A Chinese national flag flies outside the People’s Bank of China (PBOC) headquarters in Beijing, China. (Photographer: Qilai Shen/Bloomberg)

PBOC's New Lending Facility Echoes Earlier Programs by ECB, BOJ

(Bloomberg) -- China’s central bank reached into the toolkit of its peers around the world, announcing a new facility to encourage bank lending to companies that looks very similar to what others have done.

The People’s Bank of China is trying to balance competing demands of a debt crackdown and ensuring that banks lend to support growth. The clampdown has made it harder for small and private companies to borrow, and the new tool adds to measures announced recently which try to make it easier to raise money.

It’s “TLTROs with Chinese characteristics,” wrote Krishna Guha, the head of central bank strategy at Evercore ISI, referring to the European Central Bank’s Targeted Longer-Term Refinancing Operations.

PBOCECBBOEBOJ
NameTargeted Medium-Term Lending FacilityTargeted Longer-Term Refinancing OperationsTerm Funding SchemeLoan Support Program
DurationUp to three years (two roll-overs of one-year loans)Up to four yearsUp to four yearsUp to four years
Size as of December 2018Not announced722 billion euros ($828 billion)121 billion pounds ($154 billion)38.2 trillion yen ($342 billion)
AnnouncedDec. 2018June 2014/ March 2016August 2016June 2010

According to Gene Ma, chief China economist at the Institute of International Finance in Washington, the PBOC’s main focus is not the stance of monetary policy but on impairments in the transmission mechanism. This new policy shows they’re moving to tackle that, he said.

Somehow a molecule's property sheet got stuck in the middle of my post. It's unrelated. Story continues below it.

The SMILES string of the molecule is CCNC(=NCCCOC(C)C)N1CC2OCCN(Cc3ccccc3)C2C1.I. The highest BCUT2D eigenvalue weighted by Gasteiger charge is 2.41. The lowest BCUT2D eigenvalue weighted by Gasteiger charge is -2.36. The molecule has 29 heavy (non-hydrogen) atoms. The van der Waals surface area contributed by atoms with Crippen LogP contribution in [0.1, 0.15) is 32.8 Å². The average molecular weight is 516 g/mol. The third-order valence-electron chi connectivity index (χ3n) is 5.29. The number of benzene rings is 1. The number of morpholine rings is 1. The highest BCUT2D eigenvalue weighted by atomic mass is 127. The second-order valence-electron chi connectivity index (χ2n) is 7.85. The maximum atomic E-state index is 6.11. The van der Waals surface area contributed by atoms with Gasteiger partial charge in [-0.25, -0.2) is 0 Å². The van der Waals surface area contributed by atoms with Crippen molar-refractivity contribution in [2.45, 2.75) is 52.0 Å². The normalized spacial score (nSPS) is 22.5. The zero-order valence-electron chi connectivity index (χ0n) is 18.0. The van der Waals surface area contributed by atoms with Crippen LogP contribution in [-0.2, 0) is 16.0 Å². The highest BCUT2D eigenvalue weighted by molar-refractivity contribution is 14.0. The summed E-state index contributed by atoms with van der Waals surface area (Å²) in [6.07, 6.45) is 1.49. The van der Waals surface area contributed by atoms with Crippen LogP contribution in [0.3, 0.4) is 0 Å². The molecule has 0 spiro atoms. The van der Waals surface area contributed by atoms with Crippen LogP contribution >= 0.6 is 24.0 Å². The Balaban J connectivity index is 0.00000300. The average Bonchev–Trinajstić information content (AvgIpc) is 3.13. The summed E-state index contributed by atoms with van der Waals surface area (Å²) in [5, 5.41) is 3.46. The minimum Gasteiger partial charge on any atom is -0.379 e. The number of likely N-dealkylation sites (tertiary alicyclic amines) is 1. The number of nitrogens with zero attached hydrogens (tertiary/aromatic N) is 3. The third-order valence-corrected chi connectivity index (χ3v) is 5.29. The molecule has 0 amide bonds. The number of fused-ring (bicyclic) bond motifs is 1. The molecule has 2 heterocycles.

Across the Sea of Japan, the BOJ’s similar scheme had “some positive impact since it gives a certain amount of relief to markets when central banks take the other side of a transaction,” said Yuichi Kodama, chief economist at Meiji Yasuda Life Insurance Co. in Tokyo.

However, financial conditions in Japan are very different to those in China. For the BOJ, the problem is a lack of loan demand, and that hasn’t changed markedly even after years of unconventional monetary policies.

In China, there is much more demand for loans, but many borrowers can’t get access to them. So this new program may provide some help for small, private companies.

“If slowing credit growth to corporates reflects small Chinese firms struggling to access credit in response to past policy measures to curb the shadow banking system, these measures could be supportive for credit and wider economic growth,” said Ben May, director of global macro research at Oxford Economics.

What Our Economists Say...

“There are continued difficulties in spurring an increase in lending. Inertia at the local level in policy implementation and misaligned incentives discouraging front-line officers from lending may take time to rectify. It may still take a few months for credit expansion to increase at a strong enough pace to stabilize growth.”

--Chang Shu and David Qu, Bloomberg Economics. Read the full REACT

©2018 Bloomberg L.P.